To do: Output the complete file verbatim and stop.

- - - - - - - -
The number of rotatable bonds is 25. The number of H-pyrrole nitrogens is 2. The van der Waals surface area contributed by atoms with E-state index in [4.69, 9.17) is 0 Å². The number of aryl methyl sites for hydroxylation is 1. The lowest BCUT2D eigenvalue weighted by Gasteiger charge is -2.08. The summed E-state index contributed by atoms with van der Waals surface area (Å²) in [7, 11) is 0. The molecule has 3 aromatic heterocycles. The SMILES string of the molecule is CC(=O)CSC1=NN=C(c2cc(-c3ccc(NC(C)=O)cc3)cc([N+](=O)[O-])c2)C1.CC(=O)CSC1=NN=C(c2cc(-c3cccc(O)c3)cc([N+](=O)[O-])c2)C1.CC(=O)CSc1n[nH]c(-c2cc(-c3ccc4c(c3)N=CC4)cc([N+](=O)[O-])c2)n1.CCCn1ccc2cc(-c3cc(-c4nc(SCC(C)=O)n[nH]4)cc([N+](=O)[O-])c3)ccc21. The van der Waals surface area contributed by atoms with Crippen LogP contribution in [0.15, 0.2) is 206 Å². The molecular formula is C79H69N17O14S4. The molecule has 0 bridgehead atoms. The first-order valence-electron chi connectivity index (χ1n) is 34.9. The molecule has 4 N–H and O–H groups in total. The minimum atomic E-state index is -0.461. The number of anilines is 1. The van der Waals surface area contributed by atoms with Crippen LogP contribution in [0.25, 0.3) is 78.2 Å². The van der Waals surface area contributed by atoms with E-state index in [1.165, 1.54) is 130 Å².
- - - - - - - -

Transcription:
The number of rotatable bonds is 25. The number of H-pyrrole nitrogens is 2. The van der Waals surface area contributed by atoms with E-state index in [4.69, 9.17) is 0 Å². The number of aryl methyl sites for hydroxylation is 1. The lowest BCUT2D eigenvalue weighted by Gasteiger charge is -2.08. The summed E-state index contributed by atoms with van der Waals surface area (Å²) in [7, 11) is 0. The molecule has 3 aromatic heterocycles. The SMILES string of the molecule is CC(=O)CSC1=NN=C(c2cc(-c3ccc(NC(C)=O)cc3)cc([N+](=O)[O-])c2)C1.CC(=O)CSC1=NN=C(c2cc(-c3cccc(O)c3)cc([N+](=O)[O-])c2)C1.CC(=O)CSc1n[nH]c(-c2cc(-c3ccc4c(c3)N=CC4)cc([N+](=O)[O-])c2)n1.CCCn1ccc2cc(-c3cc(-c4nc(SCC(C)=O)n[nH]4)cc([N+](=O)[O-])c3)ccc21. The van der Waals surface area contributed by atoms with Crippen LogP contribution in [0.15, 0.2) is 206 Å². The molecular formula is C79H69N17O14S4. The molecule has 0 bridgehead atoms. The first-order valence-electron chi connectivity index (χ1n) is 34.9. The molecule has 4 N–H and O–H groups in total. The minimum atomic E-state index is -0.461. The number of anilines is 1. The van der Waals surface area contributed by atoms with Crippen LogP contribution in [0.25, 0.3) is 78.2 Å². The van der Waals surface area contributed by atoms with E-state index in [1.165, 1.54) is 130 Å².